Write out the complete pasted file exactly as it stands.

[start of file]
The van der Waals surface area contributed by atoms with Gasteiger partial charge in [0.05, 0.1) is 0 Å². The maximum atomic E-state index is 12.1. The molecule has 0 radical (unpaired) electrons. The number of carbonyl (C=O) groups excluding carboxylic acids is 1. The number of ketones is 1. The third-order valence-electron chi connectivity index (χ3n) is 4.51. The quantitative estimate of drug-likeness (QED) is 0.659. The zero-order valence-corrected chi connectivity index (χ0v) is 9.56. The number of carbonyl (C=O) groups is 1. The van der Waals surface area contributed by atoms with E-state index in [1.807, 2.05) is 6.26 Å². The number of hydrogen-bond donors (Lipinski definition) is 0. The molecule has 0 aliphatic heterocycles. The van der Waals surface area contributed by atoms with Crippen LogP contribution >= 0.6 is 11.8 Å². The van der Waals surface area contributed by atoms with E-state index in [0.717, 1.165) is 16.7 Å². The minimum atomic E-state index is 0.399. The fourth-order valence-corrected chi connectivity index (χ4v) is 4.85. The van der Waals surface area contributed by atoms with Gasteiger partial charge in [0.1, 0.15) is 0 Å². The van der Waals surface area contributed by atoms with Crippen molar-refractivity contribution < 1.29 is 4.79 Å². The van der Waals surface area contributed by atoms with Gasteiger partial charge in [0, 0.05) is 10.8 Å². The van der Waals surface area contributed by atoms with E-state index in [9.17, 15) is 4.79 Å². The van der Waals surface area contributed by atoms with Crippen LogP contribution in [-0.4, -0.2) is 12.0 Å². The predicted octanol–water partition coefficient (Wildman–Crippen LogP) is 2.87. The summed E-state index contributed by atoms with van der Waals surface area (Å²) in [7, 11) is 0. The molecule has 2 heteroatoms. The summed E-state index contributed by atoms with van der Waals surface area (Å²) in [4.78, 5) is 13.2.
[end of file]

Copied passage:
The van der Waals surface area contributed by atoms with Gasteiger partial charge in [0.05, 0.1) is 0 Å². The maximum atomic E-state index is 12.1. The molecule has 0 radical (unpaired) electrons. The number of carbonyl (C=O) groups excluding carboxylic acids is 1. The number of ketones is 1. The third-order valence-electron chi connectivity index (χ3n) is 4.51. The quantitative estimate of drug-likeness (QED) is 0.659. The zero-order valence-corrected chi connectivity index (χ0v) is 9.56. The number of carbonyl (C=O) groups is 1. The van der Waals surface area contributed by atoms with E-state index in [1.807, 2.05) is 6.26 Å². The number of hydrogen-bond donors (Lipinski definition) is 0. The molecule has 0 aliphatic heterocycles. The van der Waals surface area contributed by atoms with Crippen LogP contribution >= 0.6 is 11.8 Å². The van der Waals surface area contributed by atoms with E-state index in [0.717, 1.165) is 16.7 Å². The minimum atomic E-state index is 0.399. The fourth-order valence-corrected chi connectivity index (χ4v) is 4.85. The van der Waals surface area contributed by atoms with Gasteiger partial charge in [0.1, 0.15) is 0 Å². The van der Waals surface area contributed by atoms with Crippen molar-refractivity contribution < 1.29 is 4.79 Å². The van der Waals surface area contributed by atoms with Gasteiger partial charge in [0, 0.05) is 10.8 Å². The van der Waals surface area contributed by atoms with E-state index in [9.17, 15) is 4.79 Å². The van der Waals surface area contributed by atoms with Crippen LogP contribution in [-0.4, -0.2) is 12.0 Å². The predicted octanol–water partition coefficient (Wildman–Crippen LogP) is 2.87. The summed E-state index contributed by atoms with van der Waals surface area (Å²) in [7, 11) is 0. The molecule has 2 heteroatoms. The summed E-state index contributed by atoms with van der Waals surface area (Å²) in [4.78, 5) is 13.2.